By D’Arcy Echols
Wildman Lake Lodge has been a brown bear hunting mecca for many years, and I was still finding it hard to believe I was standing outside the lodge watching outfitter Butch King orchestrate the opening phase of our hunt. Everyone was fed, our briefing of what to expect over the next 10 days was completed, and gear was being readied to load into the Super Cubs. Four of us still had to check the zero on our rifles, and it was during this moment that the following tale unfolded. …
The look on the brown bear guide’s face was stoic–showing no real outward concern–though one could read this should be interesting in his eyes. His client was trying to zero his newly completed, custom-made .375 H&H in a wind howling in from the Bering Sea. His front sight hood had already fallen into the grass as we tried to figure out where his shots were impacting. Finally, we surmised that his point of impact at 100 yards was at about 16 inches to the right of the target frame. At this point, someone asked, “Didn’t you zero it before the trip?”
“Well, no,” was the reply. “My gunsmith took care of everything.”
With that, the man began adding left windage into the scope, walking it toward the 10 ring, when the rifle just quit firing. It was now dead as the dodo, lifeless as Aunt Bessie. That’s when the man said this quirk had been an ongoing anomaly with the rifle, but he’d been told it’d been corrected by the ‘smith.
There was some head scratching, and a scrum formed around the bench as I stood off to the side with my hands in my pockets. As I watched I began to do the math on this little train wreck: Bear hunt, bear tag, airfare, gear, and a custom rifle costing many zeros to the left of the decimal point.
Eventually, I offered to take a look. The owner, showing a bit of panic, asked, “ Are you qualified to do so?”
I had to admit it was a fair enough question.
“Probably not,” I replied, “but then again, my rifle will fire and yours won’t.”
He handed me the rifle.
I opened the bolt, unloaded the round from the chamber, and looked at the primer. Just barely a dimple on the face. I removed the bolt, reached in my pocket for a coin, then hooked the cocking piece over the edge of the shooting bench and slid the coin between the cocking piece and the back of the shroud. The owner looked strained as I unscrewed the shroud and firing pin assembly from the bolt body. Immediately I could feel the problem.
Despite what anyone tells you, glass bead material does not work well as a lubricant. As the two parts came apart, blasting material poured out of the bolt body and was swept away by the wind. The mainspring and pin were caked in bead blasting residue and the inside of the bolt looked like a sugar donut. Brilliant, I thought.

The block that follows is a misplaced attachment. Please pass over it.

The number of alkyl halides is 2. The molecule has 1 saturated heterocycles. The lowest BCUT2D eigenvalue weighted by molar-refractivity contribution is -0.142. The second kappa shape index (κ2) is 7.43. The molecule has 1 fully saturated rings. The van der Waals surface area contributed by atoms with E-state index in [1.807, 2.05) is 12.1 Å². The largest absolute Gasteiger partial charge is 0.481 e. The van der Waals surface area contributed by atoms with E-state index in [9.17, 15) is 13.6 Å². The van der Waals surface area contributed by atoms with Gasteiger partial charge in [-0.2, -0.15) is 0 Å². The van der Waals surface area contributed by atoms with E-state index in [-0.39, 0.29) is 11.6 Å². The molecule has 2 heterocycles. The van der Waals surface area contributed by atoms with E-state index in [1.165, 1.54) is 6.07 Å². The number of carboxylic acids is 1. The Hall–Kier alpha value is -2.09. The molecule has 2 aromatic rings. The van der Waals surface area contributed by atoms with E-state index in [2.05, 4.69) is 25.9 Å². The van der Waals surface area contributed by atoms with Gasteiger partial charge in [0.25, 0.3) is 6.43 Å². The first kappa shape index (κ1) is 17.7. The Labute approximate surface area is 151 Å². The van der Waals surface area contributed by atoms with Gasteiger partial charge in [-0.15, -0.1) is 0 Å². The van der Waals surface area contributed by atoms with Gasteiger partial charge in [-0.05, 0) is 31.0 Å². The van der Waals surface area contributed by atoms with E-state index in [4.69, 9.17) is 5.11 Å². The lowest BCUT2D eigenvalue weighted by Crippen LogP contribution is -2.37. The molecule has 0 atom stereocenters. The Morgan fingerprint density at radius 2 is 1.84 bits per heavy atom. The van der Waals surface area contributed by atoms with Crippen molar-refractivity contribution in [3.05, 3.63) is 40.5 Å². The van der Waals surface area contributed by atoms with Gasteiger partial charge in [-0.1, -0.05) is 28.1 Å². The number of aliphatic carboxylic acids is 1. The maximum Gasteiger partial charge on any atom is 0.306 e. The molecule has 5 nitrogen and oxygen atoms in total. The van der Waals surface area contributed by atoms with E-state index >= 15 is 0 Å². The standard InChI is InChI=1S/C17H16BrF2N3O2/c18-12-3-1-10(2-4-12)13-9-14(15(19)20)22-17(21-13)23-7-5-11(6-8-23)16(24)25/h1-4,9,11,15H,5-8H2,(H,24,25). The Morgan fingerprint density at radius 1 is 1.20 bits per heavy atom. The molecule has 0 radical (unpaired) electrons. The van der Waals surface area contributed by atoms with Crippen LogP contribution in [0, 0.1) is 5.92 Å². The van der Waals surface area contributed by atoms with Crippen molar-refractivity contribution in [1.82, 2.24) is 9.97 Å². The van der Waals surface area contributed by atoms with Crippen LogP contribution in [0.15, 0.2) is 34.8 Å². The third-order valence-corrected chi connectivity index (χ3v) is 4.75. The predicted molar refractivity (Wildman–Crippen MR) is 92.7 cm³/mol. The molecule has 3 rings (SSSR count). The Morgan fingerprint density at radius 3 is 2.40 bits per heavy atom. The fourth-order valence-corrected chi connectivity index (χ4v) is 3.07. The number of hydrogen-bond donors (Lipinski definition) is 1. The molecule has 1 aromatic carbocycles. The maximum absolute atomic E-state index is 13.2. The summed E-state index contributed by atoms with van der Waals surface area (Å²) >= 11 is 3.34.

About then Butch’s maintenance man ran to fetch some aerosol engine cleaner as I rummaged around for a spare toothbrush from my kit. Once all the parts were clear of grit I sprayed the lot down with Kroil and spun everything back together. The shooting resumed and soon we were all scattered off to our assigned hunting areas.
I was the last guy back at the airport 12 days later. Almost everyone had caught earlier flights out. At the lodge diner, I settled in and was working on my 2nd cup of coffee when I was brought up to speed on how the client with the balking custom rifle had done.
I learned that he and his guide had spotted two big boars having an argument. Both boars walked into some heavy cover, but then the bigger one strolled into their camp unannounced. Apparently, more than one round was required as the bear rolled into their gear as it tussled around. The guide joined in as the mortally wounded bear careened into their packs, optics, and Snickers bars.
The pie at the lodge tasted even better now, so I had a second helping, and I shook my head as I thought about the so-called “gunsmith” and how he’d nearly gotten his client killed.
When I returned home I sent the owner of the custom rifle and the B&C bear an invoice for services rendered in the field as a joke. If I remember correctly it was for $80.00 for disassembly, reassembly, cleaning, and oil.
I never got paid. I guess the cost of that custom rifle had him strapped.
D’Arcy Echols is a legendary rifle maker from Utah and a hell of a guy.